Welcome to Finance and Fury

  1. Today’s episode is a thought experiment –
    1. Investing in the potential future for the economy, Gov expansion and increased money supply – inevitably with The replacement of the Dollar – who knows when – over the next few years, decade, or never
      1. But it is an option – know that because the IMF is looking at it – and politicians are promoting these policies
    2. Permanent QE – will start to become a way to keep markets dropping – soak out additional supply
    3. Lowering rates and moving towards cashless economy to avoid BOJ situation
    4. Fiscal expansion – Government spending – and redistribution in the form of Helicopter money
    5. Abandon the dollar – IMF SDR – new reserve digital currency
  2. To start looking at investments – look at the desired effects On the Economy – What this will all do if the policy works as intended
    1. Boost Nominal GDP – sign of economic growth and to increase confidence, spending/consumption even further – Aim is to increase consumption – increased spending, increasing the inflation on money through velocity
      1. Nominal GDP is helped by inflation and these policy options – even if real changes don’t occur
    2. C – increased spending on consumption – doesn’t even have to be real if you create inflation – consumption stays the same but
    3. G – spending by gov goes up – so the infrastructure spending will be reflected in GDP
    4. I – If the economy is seen as to be growing – businesses might consider investing more, hiring more people, etc.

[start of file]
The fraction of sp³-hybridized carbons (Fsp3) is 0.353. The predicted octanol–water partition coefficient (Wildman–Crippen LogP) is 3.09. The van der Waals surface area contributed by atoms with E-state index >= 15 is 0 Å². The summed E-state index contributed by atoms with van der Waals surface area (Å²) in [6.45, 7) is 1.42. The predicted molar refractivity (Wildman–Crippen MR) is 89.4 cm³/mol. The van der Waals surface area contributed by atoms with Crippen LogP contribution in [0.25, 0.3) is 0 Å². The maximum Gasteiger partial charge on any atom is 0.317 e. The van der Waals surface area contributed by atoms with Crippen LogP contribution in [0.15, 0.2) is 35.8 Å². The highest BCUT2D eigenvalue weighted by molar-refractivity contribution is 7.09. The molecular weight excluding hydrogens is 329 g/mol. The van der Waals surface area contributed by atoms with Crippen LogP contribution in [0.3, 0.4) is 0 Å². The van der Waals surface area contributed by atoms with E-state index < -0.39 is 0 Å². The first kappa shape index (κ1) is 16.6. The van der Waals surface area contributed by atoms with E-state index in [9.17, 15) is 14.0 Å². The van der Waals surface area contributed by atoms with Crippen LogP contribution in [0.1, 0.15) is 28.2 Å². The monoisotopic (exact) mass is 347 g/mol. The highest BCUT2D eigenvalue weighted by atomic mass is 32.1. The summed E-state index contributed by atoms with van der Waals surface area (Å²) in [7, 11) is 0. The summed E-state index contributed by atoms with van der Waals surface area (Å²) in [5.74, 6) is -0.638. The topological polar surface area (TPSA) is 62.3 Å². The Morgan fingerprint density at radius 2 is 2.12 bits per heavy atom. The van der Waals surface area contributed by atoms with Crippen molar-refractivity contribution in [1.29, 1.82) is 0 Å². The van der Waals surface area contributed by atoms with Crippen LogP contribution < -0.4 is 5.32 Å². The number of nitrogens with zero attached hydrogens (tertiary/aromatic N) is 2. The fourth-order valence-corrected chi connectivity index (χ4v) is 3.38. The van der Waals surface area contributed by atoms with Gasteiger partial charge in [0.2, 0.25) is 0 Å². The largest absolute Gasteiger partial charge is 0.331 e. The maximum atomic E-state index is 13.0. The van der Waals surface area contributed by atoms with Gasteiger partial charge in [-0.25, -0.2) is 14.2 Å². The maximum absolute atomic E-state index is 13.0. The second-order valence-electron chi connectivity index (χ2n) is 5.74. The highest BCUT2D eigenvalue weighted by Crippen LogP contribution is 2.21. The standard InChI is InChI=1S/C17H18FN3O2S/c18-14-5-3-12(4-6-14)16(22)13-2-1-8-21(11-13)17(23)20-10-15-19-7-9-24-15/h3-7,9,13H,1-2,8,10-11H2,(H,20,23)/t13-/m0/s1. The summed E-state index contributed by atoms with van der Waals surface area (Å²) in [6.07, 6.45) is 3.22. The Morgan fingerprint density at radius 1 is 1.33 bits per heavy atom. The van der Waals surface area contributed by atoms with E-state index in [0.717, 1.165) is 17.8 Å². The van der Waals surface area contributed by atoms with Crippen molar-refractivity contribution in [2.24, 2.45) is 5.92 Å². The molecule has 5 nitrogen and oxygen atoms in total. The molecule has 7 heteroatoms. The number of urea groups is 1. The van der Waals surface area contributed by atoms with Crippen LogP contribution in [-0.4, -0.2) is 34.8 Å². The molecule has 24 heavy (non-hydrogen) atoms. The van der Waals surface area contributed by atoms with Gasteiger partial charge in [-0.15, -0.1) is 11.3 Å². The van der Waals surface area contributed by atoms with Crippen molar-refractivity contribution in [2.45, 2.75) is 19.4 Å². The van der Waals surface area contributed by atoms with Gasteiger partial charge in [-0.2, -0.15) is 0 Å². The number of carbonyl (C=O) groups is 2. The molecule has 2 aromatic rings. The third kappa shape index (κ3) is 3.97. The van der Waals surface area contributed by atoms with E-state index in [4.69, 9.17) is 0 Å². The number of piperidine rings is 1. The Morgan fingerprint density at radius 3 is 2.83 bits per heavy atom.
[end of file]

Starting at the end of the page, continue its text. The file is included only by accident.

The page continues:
5. Net Exports – through printing money in Western Economies – you pass on inflation to other nations
      1. USA expanding money supply through QE – China saw inflation – so had to devalue its currency to remain competitive – but this can be costly and emerging markets will see problems with their currency – exactly like Asian currency crisis in the late 90s – one of the root causes started with massive monetary expansion from nations like the USA from early 80s
  3. If it works great – it may work for a while – but I think that it will probably have a little real positive impact on the real economy
    1. First – these policies are concocted by economists about studies and theories to trial out
      1. Make up companies, medical companies – tested out products in trials before selling it to the public
      2. Economists and policy makers skip the testing and the option of you buying or not – choice
      3. Mass policies and increase Gov involvement – or central planning – impossible to properly forecast individual adaption and choice
    2. Secondly – The average person doesn’t look at the GDP when deciding to buy a new car, or even understand what GDP is – the disconnect with the average Joe is large between policy makers who fly in private jets to Davos and are driven around and given 6 Star treatment
    3. Don’t know how or why – can be a million different individual reasons it will come unstuck –
    4. Only know why after the fact – hindsight is 20/20 – but this underlying concept of disconnect with central planning and individual decisions (especially in the billions) is why nothing to date central bankers have tried has helped in the long term – often made it worse
  1. If this doesn’t work – Down the line – Create two things – mass uncertainty and liquidity issues
    1. When something promised to work doesn’t work – how confident are you the next thing tried will work?
    2. Eventually, the uncertainty of Gov/Central Bank involvement will increase – ceasing spending and investment
    3. As uncertainty grows it can turn to fear – market panics – Human behaviours/emotions play a roll –
    4. Why Complexity theory is starting to be a better metric in financial markets – Market Crash = Phase transition